As a Giants fan, from the time I started paying attention to football to the time I graduated from college, Tom Coughlin was the only head coach I had ever known. For those twelve years, Coach Coughlin – a mentor and major influence on Panthers head coach Matt Rhule – was a constant, steady, and principled figure who I admired enormously and felt I could always depend on as long as he was the head coach of my team.

On a January day nearly six years ago, the post-Coughlin era loomed. The Giants had finished 6-10, and it was clear that Coughlin would be dismissed after three-straight losing seasons. As the crowd filed out of MetLife Stadium, I stuck around for some time after the end of the game – Taking a good look at that crusty old Irishman as he bowed out at midfield, chanting his name to express my feelings, and watching him until he went into the tunnel out of sight.

Coughlin “resigned” the next day, and while at the time I felt he was being made to take the fall for the failures of the front office, in retrospect I deeply appreciate and cherish that moment of closure that I had. That I got to see off the man who had given me so much that I could be and still am grateful for.

That experience is why the timing of Ron Rivera’s firing as head coach of the Carolina Panthers bothered me so much.

This Sunday, there is a surreal, storybook-esque atmosphere surrounding Cam Newton’s return to Bank of America Stadium as the quarterback of the Panthers. A major factor in that is the fact that it’s Rivera, Newton’s coach of nine seasons and a man who is forever linked to him, who will lead the visiting Washington Football Team from the other sideline. This game isn’t merely Cam’s first game back in Charlotte, but also a first return to the Carolinas for Rivera following the loss that saw him fired a little under two years ago. 

There was no other conclusion to be drawn from that game – an indefensible, inexcusable 29-21 loss to a Washington team that went 3-13 – than that it was over for Rivera. The bloom had fallen from the rose somewhere along the way, and even his most staunch advocates had to admit there was no way forward for him as head coach of the Panthers.

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What wasn’t inevitable, however, was the manner of Rivera’s departure. Considering all that Rivera had done for the Panthers and the Carolinas alike, he likely deserved more than a midseason farewell.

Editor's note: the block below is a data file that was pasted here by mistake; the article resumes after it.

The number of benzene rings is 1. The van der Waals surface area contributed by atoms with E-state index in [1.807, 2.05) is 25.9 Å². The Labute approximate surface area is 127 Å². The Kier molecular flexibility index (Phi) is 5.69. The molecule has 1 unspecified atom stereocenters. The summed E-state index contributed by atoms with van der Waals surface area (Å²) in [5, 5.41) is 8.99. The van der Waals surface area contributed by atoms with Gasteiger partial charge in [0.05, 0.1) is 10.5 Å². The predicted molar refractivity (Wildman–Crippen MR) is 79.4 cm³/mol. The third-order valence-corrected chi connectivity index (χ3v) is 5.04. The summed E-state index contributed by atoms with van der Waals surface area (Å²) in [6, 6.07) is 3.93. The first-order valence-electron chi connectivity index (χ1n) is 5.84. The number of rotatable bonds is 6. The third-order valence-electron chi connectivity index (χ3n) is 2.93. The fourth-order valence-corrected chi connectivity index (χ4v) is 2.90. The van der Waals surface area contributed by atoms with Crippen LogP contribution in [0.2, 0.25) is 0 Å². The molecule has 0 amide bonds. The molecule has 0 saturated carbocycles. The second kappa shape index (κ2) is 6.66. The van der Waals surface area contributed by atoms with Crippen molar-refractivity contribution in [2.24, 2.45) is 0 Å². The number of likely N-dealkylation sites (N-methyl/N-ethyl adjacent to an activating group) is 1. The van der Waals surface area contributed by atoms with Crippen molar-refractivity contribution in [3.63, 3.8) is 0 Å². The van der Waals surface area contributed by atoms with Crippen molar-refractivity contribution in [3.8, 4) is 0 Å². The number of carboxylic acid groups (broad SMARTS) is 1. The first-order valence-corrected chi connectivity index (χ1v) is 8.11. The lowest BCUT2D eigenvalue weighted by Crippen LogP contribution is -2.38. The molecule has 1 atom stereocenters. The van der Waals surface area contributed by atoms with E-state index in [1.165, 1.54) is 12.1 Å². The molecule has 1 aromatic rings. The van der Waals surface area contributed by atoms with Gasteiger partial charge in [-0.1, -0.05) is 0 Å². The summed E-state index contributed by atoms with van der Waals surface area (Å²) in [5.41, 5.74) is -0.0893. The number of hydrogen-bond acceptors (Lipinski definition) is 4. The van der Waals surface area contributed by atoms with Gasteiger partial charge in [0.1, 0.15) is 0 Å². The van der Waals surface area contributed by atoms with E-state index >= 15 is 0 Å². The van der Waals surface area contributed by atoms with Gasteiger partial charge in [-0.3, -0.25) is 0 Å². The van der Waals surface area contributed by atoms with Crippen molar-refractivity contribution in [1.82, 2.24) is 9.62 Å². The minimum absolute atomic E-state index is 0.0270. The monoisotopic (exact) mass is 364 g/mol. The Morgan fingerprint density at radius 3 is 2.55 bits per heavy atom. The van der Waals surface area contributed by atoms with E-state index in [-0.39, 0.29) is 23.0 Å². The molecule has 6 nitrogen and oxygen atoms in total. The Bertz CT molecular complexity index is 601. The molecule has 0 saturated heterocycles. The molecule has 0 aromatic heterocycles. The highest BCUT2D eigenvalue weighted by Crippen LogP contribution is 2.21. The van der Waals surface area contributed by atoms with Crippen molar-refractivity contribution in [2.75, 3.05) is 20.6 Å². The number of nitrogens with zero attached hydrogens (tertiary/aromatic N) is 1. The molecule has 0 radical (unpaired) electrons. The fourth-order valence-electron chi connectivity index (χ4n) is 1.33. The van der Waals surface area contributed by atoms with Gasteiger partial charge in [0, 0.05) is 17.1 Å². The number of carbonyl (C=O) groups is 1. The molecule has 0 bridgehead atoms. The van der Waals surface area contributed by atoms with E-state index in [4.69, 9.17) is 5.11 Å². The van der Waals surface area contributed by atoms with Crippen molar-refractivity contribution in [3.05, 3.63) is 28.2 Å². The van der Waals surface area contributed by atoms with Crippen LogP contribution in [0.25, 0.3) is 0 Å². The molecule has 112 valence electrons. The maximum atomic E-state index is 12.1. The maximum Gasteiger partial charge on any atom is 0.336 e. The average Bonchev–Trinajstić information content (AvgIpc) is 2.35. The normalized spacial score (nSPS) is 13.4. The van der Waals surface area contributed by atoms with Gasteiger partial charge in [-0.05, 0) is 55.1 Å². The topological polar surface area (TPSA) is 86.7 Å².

While I felt the Panthers gave Rivera as dignified a mid-season send-off as they could, a large part of me felt that it never gave fans a chance to say goodbye and thank you. The Panthers’ winningest head coach of all-time was simply there one day and gone the next.

For as much hype and excitement as there has been around Cam Newton’s return to Charlotte, Ron Rivera’s return has likewise been viewed with a collegiate air of anticipation. Particularly from players eager to see their old coach again, but also looking to beat him.

“I have nothing but the utmost respect for Coach Rivera. Not just as a coach, but as a person too,” said running back Christian McCaffrey. “He’s an unbelievable mentor to a lot of people and a guy that’s real easy to look up to. It’ll definitely be good to see him again despite obviously the competitive nature of the game.”

“The relationship that the Carolinas have with Coach Rivera, it’s gonna be fun to see a packed house with Cam Newton and Ron Rivera back in Bank of America (Stadium), but on opposite sidelines,” said cornerback Donte Jackson. “I think it’s gonna be a great thing to see, and I think it’s gonna be really, really fun.”

“It’s not about us. It’s not about me, it’s not about him. He knows how I feel about him,” said quarterback Cam Newton. “But he knows what it’s gonna be on Sunday. … I know he understands there is a respect, but we tryin’ to get 1-0 by any means.”